Graded on a Curve: Tommy Keene,
Laugh in the Dark

In guitar pop circles Tommy Keene is an utter fount of reliability. On the radar since the late ‘70s, he grew from underground beginnings and briefly landed on a major before transitioning into an unimpeachable elder of melodic rock, and one still active over three decades hence. Make that active and undiminished, for Laugh in the Dark finds Keene in excellent form. Featuring typically sturdy songwriting and the bold production values associated with musicians who came of age when rock radio truly mattered, and it’s out now on LP/CD/digital via Second Motion Records.

Prior to his solo career, Bethesda, MD-born Tommy Keene was in Blue Steel (with Nils Lofgren’s brother Mike), Rage (with Richard X. Heyman), and most notably the Razz, just one of the numerous groups defining Washington, DC’s late ‘70s rock scene. Releasing a pair of 7-inches and a comp track on Skip Groff’s Limp Records, the Razz scored plum opening slots for national acts on tour (reportedly Devo and the Ramones) but they never branched out beyond the local.

Keene’s solo debut was the swell Strange Alliance, the LP initially slated for Limp but ultimately self-released on Avenue in ’82 (it received a new vinyl pressing in 2013). Copious accolades stemmed from the “Places That Are Gone” EP for Dolphin (later compiled by Alias on The Real Underground CD), and after the follow-up “Back Again (Try…)” EP he was nabbed by Geffen for ‘86’s Songs from the Film and ‘89’s Based on Happy Times.

Ears ripening in the ‘90s may know the platters Keene cut for Matador, namely ‘92’s “Sleeping on a Rollercoaster,” ‘96’s Ten Years After and ‘98’s Isolation Party. More than a random signing reflecting the free-for-all atmosphere of the period (far from it, the Strange Alliance reissue came out on Matador exec Gerard Cosloy’s 12XU label), the results reinforced his veteran status, with a harder edge making clear he wasn’t creating in a vacuum.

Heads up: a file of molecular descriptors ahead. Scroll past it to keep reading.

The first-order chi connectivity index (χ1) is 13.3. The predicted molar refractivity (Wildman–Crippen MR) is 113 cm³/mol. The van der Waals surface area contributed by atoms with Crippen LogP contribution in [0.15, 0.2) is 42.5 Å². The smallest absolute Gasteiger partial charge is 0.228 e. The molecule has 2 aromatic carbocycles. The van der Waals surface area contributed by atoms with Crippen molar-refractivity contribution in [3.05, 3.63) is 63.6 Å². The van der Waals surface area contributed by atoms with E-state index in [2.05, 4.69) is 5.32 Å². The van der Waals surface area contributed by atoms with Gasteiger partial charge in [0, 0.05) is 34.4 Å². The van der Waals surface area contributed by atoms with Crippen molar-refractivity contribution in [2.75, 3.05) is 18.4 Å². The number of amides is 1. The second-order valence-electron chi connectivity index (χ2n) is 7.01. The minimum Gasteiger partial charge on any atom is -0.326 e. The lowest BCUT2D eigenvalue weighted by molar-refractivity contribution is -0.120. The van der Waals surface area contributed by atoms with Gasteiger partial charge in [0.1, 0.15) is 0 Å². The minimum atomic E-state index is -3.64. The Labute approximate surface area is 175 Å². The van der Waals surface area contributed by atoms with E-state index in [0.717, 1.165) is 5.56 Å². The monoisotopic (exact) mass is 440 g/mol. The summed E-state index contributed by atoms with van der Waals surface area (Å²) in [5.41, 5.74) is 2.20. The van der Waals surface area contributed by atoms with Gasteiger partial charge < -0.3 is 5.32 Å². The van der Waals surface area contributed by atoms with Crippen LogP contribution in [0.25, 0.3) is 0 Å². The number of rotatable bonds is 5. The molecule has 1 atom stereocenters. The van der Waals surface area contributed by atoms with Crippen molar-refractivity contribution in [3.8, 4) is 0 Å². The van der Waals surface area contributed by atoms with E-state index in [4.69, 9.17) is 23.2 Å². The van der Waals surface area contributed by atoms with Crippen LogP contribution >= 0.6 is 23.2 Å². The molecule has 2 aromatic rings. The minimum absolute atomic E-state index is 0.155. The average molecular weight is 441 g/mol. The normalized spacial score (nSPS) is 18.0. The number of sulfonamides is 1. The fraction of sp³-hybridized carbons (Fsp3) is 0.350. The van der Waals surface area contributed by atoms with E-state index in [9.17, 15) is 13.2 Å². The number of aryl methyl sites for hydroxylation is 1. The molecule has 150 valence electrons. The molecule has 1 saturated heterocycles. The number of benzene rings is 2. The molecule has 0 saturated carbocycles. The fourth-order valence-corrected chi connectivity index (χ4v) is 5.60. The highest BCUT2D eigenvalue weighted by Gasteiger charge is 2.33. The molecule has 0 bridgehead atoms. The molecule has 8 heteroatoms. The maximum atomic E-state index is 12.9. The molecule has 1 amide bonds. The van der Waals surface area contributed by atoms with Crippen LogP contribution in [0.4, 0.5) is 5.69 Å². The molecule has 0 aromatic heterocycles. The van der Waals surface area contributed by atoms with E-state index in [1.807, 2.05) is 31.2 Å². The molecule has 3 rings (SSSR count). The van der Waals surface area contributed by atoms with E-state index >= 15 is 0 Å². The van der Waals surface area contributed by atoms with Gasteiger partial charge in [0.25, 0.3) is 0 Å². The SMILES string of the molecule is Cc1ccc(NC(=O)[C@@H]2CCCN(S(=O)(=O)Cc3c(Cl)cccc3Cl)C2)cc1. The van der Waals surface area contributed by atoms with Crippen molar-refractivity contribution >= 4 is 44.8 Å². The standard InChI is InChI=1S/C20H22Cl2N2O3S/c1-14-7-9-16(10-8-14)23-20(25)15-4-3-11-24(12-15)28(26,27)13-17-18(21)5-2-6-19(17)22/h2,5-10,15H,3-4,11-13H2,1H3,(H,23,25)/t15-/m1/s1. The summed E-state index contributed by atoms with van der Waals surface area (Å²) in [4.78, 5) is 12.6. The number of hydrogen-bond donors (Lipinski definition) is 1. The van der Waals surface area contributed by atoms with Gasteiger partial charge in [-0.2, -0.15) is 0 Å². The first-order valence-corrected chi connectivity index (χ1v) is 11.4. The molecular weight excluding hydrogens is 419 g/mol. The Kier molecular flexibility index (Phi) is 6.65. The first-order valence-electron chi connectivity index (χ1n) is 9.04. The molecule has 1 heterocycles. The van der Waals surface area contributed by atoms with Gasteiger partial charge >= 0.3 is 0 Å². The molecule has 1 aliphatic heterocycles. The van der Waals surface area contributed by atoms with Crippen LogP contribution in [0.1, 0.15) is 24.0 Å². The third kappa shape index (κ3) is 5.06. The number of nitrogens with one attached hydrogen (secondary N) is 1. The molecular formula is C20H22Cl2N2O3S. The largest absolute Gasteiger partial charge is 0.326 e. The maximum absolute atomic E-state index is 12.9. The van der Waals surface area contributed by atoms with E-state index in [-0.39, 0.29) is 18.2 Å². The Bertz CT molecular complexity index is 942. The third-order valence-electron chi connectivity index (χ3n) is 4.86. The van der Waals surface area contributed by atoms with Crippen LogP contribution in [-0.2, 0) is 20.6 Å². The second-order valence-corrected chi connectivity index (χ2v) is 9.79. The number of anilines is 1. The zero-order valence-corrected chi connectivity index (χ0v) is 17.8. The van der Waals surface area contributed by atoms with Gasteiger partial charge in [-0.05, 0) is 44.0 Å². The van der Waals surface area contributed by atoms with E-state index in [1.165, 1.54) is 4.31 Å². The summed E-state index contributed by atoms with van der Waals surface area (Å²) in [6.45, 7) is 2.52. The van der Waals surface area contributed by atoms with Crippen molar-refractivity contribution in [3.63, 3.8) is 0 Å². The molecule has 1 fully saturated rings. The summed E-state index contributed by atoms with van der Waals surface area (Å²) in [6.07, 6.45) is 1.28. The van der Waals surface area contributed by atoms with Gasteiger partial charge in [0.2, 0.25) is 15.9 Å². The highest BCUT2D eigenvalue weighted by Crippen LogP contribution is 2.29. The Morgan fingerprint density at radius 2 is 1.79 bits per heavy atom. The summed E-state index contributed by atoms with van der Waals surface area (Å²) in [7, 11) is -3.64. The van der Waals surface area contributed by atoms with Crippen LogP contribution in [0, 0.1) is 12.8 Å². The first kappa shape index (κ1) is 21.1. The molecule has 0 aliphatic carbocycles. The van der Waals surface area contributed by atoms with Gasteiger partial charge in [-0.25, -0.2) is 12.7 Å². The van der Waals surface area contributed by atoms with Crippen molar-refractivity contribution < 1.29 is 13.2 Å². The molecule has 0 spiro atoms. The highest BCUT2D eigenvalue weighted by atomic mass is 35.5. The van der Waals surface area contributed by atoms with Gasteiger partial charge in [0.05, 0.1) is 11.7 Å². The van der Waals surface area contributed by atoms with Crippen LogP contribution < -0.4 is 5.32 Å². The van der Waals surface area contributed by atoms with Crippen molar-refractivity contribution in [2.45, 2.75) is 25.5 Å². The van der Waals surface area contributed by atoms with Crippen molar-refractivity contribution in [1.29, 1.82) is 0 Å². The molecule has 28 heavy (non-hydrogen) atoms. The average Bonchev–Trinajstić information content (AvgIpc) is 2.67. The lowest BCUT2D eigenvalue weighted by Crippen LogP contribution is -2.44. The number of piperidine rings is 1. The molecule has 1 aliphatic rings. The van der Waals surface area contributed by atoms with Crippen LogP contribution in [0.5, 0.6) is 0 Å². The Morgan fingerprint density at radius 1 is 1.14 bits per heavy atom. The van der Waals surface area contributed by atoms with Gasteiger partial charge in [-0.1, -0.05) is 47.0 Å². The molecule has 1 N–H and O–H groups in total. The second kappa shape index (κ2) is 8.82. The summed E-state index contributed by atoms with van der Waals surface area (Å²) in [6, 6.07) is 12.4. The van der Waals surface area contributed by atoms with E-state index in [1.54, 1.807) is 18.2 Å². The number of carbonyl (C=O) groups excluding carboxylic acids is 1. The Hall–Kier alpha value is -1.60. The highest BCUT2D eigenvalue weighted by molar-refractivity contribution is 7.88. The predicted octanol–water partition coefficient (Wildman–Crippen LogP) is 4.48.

Amongst the most respected of long-serving power-pop torchbearers, Keene’s extensive credits sub for commercial success; he’s played in the touring band of Replacement Paul Westerberg, hit the road as a member of Velvet Crush and Robert Pollard’s Boston Spaceships, and additionally recorded with the Guided by Voices leader under the moniker the Keene Brothers.

The 21st century has proven just as fertile; his sixth studio effort in the last fifteen years, Laugh in the Dark follows up 2013’s superb Excitement at Your Feet: The Tommy Keene Covers Album, the title of which should be self-explanatory. And adding to the discography is a live disc and two collections, the most recent Tommy Keene You Hear Me: A Retrospective 1983-2009 spreading 41 selections across two CDs to cogently state the case for Keene’s work as unadulterated guitar pop treasure.

All this background provides necessary context on a guy who’s maintained an appreciable level of quality for longer than a significant segment of the listening public has been alive, but more important is how the worthiness is so easily applicable to Laugh in the Dark. Extending rather than merely copying his prime inspirations (the big three being The Beatles, Stones, and Who) is exactly why Keene remains relevant.